The PAMF Hospitalist System
The PAMF Hospitalist Department includes both full-time hospitalists and primary care physicians (PCPs) who work as part-time hospitalists. The hospitalists care for patients staying at Stanford University Hospital, Washington Hospital in Fremont, El Camino Hospital in Mountain View or Sutter Maternity & Surgery Center and Dominican Hospital in Santa Cruz.
At Stanford University Hospital, a teaching hospital, hospitalists act as attending (supervising) physicians for a team of resident physicians and medical students.
Hospitalists see PAMF patients requiring treatment with medicine, not surgery. The team discusses all aspects of treatment, but the hospitalist is ultimately responsible for the patient's care. At Washington Hospital, El Camino Hospital and Sutter Maternity & Surgery Center, hospitalists are the sole care providers as there are no resident physicians.
Most of the physicians who provide consult care to PAMF patients are PAMF physicians. However, some patients with medical conditions in certain clinical specialty areas, such as cardiovascular surgery or orthopedics, may receive care from Stanford faculty or experienced physicians from the community. At Washington Hospital, PAMF relies on the many outstanding specialists in the Fremont community. This is also true for the hospitalists who primarily practice at El Camino Hospital, Dominican Hospital, and Sutter Maternity & Surgery Center. PAMF is linked to the medical communities in Mountain View and Santa Cruz. Because PAMF hospitalists and outside specialists interact frequently in the hospital setting, they are able to develop strong relationships, further improving patient care.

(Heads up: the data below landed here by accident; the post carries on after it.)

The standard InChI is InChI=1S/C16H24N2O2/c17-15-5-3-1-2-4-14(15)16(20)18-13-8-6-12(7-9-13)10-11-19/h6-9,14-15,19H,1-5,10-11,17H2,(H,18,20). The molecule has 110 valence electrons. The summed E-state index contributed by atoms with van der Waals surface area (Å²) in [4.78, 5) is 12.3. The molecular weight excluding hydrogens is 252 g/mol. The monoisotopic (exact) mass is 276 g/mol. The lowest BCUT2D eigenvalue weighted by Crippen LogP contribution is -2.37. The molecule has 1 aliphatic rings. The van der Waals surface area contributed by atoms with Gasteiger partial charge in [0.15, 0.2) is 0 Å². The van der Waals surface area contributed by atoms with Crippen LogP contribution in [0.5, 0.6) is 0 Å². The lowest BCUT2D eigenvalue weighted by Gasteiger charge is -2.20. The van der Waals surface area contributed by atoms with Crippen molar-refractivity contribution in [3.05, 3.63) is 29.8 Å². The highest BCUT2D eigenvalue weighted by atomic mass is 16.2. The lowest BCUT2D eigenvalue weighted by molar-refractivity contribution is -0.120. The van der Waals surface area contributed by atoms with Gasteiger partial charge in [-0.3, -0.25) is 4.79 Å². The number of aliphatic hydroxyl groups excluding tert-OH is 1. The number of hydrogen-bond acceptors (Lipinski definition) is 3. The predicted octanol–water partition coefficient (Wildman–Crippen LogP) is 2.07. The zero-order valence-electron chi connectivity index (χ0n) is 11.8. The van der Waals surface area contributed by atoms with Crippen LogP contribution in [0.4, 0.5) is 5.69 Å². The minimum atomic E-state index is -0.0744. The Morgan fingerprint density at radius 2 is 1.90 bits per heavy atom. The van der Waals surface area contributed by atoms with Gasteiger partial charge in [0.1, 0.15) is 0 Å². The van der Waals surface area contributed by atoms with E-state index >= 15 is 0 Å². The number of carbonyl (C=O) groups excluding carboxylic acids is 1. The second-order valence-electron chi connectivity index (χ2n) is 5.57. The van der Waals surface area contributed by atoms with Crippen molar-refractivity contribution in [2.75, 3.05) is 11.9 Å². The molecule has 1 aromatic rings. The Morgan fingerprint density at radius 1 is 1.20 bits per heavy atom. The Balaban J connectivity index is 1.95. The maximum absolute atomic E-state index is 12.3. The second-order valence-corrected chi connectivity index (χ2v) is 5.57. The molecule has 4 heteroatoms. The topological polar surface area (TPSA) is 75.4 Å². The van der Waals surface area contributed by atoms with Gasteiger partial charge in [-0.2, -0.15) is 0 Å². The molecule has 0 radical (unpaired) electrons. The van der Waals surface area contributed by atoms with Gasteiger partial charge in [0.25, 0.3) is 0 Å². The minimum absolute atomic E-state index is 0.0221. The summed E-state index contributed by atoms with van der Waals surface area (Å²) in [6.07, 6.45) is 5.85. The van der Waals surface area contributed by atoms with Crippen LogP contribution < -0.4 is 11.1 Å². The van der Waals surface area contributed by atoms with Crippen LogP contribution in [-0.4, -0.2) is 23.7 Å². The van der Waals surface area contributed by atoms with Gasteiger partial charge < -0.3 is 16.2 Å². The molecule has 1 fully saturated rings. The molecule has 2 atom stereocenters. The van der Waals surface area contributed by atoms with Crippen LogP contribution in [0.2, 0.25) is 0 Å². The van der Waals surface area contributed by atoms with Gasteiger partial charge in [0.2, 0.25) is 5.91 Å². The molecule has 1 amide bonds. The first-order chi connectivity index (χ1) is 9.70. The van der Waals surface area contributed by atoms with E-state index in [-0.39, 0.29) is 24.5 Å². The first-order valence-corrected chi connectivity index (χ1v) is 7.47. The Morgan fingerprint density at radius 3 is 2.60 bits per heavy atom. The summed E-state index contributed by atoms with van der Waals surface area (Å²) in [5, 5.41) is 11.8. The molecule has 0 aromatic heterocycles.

Hospitalists also play a role when PAMF patients come to the hospital through the emergency room (ER). Those patients are seen first by an ER physician, who assesses whether the patient should be admitted to the hospital. If the patient is admitted, the ER physician contacts a PAMF hospitalist, who provides care to the patient either in the emergency room or shortly after admission.
At Stanford University Hospital, the hospitalist will often see the patient at a follow-up clinic visit after a patient is discharged, within one to two weeks of his or her discharge. This allows the patient to be closely monitored during recuperation and a chance to address issues that may not have been urgent in the hospital. After this one-time visit, patients resume visits with their regular primary care physician.
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